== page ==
Atmel CEO Steve Laub told employees of the San Jose chip maker that its board has agreed to ask shareholders to approve a “one-time” stock option exchange program at its annual meeting scheduled for May 20 that would commence sometime within 12 months following the vote.
“(L)ike many other companies in the technology industry, (Atmel) has recently experienced a substantial decline in its stock price,” the board explains in its proposal for the exchange. The company cites in its proxy the same forces named by other companies that have initiated option exchanges: the drop in global demand for chips along with the industry’s excess manufacturing capacity.
However, in the interests of full disclosure, the company adds that “stockholders should be aware that in fall 2008 an unsolicited joint proposal to acquire the Company was made by two of our competitors, which was subsequently withdrawn. One of those competitors later announced its intention to elect a board slate at Atmel’s 2009 Annual Meeting of Stockholders, and subsequently withdrew its slate of directors and terminated its consideration of a potential transaction with Atmel.”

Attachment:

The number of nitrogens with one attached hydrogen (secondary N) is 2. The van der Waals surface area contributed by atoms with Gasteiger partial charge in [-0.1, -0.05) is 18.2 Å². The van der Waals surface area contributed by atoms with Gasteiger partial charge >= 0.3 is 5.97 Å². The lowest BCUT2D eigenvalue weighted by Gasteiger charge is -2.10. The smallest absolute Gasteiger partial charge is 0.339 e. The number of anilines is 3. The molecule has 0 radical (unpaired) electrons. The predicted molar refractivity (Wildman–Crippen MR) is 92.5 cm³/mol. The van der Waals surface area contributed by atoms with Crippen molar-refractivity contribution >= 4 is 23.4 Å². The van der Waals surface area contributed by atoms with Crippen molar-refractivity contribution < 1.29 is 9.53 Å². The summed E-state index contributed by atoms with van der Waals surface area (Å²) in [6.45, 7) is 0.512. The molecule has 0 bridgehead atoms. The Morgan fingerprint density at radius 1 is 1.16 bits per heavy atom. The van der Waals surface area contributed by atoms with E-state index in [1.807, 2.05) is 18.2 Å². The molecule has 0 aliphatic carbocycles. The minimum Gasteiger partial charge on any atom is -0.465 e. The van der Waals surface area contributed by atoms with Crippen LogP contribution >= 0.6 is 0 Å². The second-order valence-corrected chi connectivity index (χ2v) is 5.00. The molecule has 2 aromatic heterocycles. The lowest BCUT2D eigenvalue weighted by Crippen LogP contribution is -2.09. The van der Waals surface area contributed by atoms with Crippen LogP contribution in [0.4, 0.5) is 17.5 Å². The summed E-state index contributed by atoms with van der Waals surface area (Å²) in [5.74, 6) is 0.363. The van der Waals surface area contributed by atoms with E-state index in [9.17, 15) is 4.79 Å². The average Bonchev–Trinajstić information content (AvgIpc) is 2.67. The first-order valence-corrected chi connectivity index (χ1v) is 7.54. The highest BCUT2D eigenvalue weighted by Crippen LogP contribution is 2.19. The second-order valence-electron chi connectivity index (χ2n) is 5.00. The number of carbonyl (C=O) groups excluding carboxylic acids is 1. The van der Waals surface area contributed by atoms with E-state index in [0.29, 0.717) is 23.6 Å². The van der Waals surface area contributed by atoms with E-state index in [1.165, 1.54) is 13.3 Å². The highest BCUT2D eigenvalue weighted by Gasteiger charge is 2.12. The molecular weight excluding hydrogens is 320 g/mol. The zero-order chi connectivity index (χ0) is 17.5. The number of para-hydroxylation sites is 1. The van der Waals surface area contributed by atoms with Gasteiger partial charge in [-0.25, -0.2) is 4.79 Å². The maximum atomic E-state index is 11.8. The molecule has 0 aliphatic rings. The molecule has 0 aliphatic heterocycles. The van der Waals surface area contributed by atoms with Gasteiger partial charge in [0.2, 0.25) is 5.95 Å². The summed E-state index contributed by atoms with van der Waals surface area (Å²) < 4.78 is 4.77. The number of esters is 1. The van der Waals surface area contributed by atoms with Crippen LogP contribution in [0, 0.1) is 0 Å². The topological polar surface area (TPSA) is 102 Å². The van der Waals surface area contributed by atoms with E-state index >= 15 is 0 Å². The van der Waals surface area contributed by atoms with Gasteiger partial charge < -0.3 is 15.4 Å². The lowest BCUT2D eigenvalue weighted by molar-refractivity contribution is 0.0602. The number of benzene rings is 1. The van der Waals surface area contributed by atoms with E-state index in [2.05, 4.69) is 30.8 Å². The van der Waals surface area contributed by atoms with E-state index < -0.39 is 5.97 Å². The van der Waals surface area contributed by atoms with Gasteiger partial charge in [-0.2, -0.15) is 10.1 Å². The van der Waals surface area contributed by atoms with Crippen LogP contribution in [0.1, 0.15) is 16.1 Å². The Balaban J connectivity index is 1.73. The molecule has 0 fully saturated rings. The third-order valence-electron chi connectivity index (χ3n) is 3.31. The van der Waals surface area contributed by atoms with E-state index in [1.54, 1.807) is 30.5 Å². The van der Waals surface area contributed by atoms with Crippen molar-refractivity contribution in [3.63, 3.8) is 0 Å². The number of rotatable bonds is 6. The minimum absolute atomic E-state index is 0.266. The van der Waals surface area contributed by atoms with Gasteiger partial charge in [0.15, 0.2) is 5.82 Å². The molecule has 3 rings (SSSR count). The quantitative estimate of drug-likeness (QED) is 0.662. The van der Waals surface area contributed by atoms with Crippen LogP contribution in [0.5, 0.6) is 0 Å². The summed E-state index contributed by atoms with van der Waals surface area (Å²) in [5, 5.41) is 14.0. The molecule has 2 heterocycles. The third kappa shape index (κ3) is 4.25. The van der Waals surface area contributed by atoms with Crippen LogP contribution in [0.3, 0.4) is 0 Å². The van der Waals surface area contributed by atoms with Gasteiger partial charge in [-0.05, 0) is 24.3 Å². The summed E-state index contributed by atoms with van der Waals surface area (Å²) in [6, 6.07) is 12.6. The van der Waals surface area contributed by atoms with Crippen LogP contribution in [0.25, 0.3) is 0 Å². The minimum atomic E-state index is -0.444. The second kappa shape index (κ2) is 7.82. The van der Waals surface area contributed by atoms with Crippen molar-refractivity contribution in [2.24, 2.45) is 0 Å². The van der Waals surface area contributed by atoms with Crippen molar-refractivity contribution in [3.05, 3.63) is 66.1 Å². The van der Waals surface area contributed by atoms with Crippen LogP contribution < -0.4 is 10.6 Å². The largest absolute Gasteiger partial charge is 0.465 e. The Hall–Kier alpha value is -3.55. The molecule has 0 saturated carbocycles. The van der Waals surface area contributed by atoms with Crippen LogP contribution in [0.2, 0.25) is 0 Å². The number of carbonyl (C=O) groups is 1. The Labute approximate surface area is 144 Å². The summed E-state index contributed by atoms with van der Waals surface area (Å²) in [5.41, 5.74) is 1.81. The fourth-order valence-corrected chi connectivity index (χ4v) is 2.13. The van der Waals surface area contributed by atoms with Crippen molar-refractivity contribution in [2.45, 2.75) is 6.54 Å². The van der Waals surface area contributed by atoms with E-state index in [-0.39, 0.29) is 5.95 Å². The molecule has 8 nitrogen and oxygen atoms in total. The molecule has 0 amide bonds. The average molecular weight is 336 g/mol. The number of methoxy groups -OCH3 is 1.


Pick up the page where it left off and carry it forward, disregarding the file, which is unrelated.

In October, Atmel’s board turned down an unsolicited proposal from Microchip Technology and ON Semiconductor to buy it for $5 a share, saying at the time the offer was “inadequate in multiple respects, including value, conditionality and complexity, and is not in the best interests of Atmel’s stockholders.”
Since then, Atmel’s shares have traded at an average of $3.49 and as low as $2.54.
Details of the exchange have yet to be devised, including whether or not the old options were to be replaced by a lesser number of new options or restricted stock, the method preferred by Zoran, another local chip company that also announced an options exchange proposal today.